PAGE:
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Java Code Coverage in Eclipse

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Java Code Coverage in Eclipse

We often think of using code coverage only for testing. In this post, we take a quick look at a new way of making use of such a tool in your Eclipse instance.

· Java Zone
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People often think that Java code coverage tools are only used for testing. I beg to differ. I was recently investigating a JVM crash issue and had been interested in seeing which lines of code among those that were run could have had an influence on the crash.

To help with this, I used a tool that I recently discovered and have been using ever since called the EclEmma Java code coverage plugin. It’s for Eclipse and it’s free.

It’s very simple and intuitive and has all you would expect from a code coverage tool. With it, you can:

  • See code coverage for a java application that you’ve run (and potentially merge multiple run instances)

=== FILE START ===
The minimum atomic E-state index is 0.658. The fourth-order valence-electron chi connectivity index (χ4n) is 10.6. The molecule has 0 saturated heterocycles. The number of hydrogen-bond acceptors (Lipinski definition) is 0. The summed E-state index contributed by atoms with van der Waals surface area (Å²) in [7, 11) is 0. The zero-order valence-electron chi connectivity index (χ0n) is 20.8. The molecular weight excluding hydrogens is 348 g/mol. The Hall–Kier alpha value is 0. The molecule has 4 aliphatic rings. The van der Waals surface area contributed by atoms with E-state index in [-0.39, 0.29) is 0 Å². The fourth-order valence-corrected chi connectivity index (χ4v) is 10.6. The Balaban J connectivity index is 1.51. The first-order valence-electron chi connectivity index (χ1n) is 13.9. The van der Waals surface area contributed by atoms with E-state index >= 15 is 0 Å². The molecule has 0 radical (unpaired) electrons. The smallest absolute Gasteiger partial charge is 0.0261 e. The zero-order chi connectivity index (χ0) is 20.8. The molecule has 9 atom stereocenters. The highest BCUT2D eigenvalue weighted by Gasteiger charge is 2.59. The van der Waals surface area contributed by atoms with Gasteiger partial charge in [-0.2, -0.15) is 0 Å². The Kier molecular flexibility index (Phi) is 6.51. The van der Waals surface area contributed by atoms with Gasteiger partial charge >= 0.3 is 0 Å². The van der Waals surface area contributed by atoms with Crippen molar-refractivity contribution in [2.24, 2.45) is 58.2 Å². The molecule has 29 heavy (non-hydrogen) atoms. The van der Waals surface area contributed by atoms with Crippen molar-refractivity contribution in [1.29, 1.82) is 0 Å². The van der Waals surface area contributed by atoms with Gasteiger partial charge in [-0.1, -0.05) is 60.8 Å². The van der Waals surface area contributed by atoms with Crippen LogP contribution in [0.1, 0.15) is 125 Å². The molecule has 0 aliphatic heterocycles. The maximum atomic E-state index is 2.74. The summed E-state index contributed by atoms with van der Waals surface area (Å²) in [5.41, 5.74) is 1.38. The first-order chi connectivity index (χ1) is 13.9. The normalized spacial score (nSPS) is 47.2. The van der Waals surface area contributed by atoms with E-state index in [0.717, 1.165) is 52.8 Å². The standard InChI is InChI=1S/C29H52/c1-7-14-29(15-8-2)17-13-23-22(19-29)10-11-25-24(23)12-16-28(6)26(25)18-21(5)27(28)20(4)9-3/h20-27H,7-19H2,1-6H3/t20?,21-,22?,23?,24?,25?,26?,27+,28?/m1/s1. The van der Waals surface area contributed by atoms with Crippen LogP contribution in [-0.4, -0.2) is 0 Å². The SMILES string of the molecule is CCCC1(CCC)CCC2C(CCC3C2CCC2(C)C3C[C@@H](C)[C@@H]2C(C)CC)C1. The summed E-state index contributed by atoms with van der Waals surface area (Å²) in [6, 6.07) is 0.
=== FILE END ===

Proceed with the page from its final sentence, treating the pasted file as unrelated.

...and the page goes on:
• See code coverage for jUnit tests and maven tests
  • See which classes have which amount of coverage.
  • And more!

To use it, you can either right-click on a class and then find and click Code Coverage > Run As, or you can just hit the Run As Code Coverage button that looks like the regular Run button (shown here):

In the screenshot below, the colors are fairly self-explanatory. The color yellow means that it ran into a conditional (if/select/try) and only executed one branch.

To install EclEmma, just search for ‘eclemma’ in the marketplace:

If you decide to try this plugin out, I recommend you read the EclEmma user guide to get acquainted with all of its features (it’s fairly short, only 15 mins of reading).

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Topics:
java ,code coverage ,eclipse ,plugin ,tutorial

Published at DZone with permission of Leo Ufimtsev, DZone MVB. See the original article here.

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